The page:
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Retention and Compensation of Professionals in Bankruptcy

Among the U.S. Trustee Program’s top priorities and statutory responsibilities in chapter 11 is reviewing requests to retain and pay professionals from the bankruptcy estate, including attorneys, accountants, financial advisors, turnaround specialists, and other professionals.


Sections 327, 1103, and 1114 of the Bankruptcy Code authorize the employment of professionals in a chapter 11 case, and Bankruptcy Rule 2014 requires that a professional seeking employment under those sections file a verified statement of all connections with parties in interest. The retention and disclosure process is designed to ensure public confidence in the integrity and efficiency of the bankruptcy system by determining whether professionals can render undivided loyalty and untainted advice and by limiting the retention of professionals to those instances where the services are necessary. Absent complete, clear, and public disclosure of all connections, a court cannot determine whether a professional satisfies the rigorous statutory standard for employment.

In December 2019, the U.S. Trustee Program issued guidance to its staff establishing principles to apply in reviewing the adequacy of disclosures by professionals seeking court approval for employment in chapter 11 bankruptcy cases and in determining whether to object. This internal guidance is essential to ensuring consistent enforcement practices and is available to view here. This memorandum is an internal directive to guide U.S. Trustee Program personnel in carrying out their duties, but the ultimate determination on the obligations of professionals who seek employment under sections 327, 1103, and 1114 and make disclosures under Rule 2014 resides solely with the court.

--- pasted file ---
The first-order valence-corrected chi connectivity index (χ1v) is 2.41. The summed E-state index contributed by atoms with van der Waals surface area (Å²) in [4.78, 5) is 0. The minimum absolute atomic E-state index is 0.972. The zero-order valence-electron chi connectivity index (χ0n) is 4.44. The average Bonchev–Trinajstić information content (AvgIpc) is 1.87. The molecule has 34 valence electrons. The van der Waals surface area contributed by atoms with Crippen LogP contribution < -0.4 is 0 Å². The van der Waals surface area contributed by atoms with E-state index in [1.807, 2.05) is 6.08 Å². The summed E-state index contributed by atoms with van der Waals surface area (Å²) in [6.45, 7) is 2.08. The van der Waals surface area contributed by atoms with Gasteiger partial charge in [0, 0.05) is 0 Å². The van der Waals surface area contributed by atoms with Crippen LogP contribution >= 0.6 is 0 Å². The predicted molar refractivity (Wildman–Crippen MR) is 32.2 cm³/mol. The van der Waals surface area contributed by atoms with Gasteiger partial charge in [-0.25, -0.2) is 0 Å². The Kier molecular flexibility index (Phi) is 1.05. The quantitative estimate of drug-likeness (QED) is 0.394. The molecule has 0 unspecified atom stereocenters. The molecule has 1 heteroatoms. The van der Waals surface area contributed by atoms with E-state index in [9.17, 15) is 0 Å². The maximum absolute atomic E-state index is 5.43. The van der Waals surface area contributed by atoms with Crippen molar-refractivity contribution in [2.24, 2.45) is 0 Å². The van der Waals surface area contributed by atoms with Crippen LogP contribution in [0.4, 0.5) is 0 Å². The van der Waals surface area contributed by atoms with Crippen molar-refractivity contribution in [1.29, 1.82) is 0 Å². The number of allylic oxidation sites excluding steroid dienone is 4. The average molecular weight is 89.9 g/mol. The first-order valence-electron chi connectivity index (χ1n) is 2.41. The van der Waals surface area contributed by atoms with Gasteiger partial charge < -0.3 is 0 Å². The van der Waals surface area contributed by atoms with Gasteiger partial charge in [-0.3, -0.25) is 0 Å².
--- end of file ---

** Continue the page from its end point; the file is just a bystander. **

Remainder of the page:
U.S. Trustees also have an express statutory responsibility to review applications for professional compensation. In the Bankruptcy Reform Act of 1994, Congress directed the U.S. Trustee Program to establish uniform guidelines for reviewing fee applications to provide consistency in the fee application preparation and review process.

In early 1996, the Program published fee guidelines to assist the court, the U.S. Trustees, and interested parties in evaluating the reasonableness of fee requests. The 1996 guidelines include disclosure requirements, task-based billing requirements, and standards for reimbursement for certain expenses. In 2013, the Program promulgated fee guidelines governing the review of applications for compensation filed by attorneys in larger chapter 11 cases.

Further information on the fee guidelines are available on the Fee Guidelines page.

Developing Case Law:

As in other areas, the Program’s work policing professional retention and compensation extends beyond the bankruptcy courts to appeals at every level, including bankruptcy appellate panels, district courts, courts of appeals, and the U.S. Supreme Court. See, e.g., Baker Botts LLP v. ASARCO LLC, 135 S. Ct. 2158 (2015); Lamie v. United States Trustee, 540 U.S. 546 (2004); In re Woerner, 783 F.3d 266 (5th Cir. 2015) (en banc); and Davis v. Elliot Management Corp. (In re Lehman Bros. Holdings, Inc.), 508 B.R. 283 (S.D.N.Y. 2014), vacating In re Lehman Bros. Holdings, Inc., 487 B.R. 181 (Bankr. S.D.N.Y. 2013). Through its appellate practice, the U.S. Trustee Program seeks to clarify the law, produce consistency within the bankruptcy system, and preserve the integrity of the bankruptcy process.

Questions and answers regarding the implication of the ASARCO LLC decision mentioned above are available on the Frequently Asked Questions page.

Updated December 4, 2019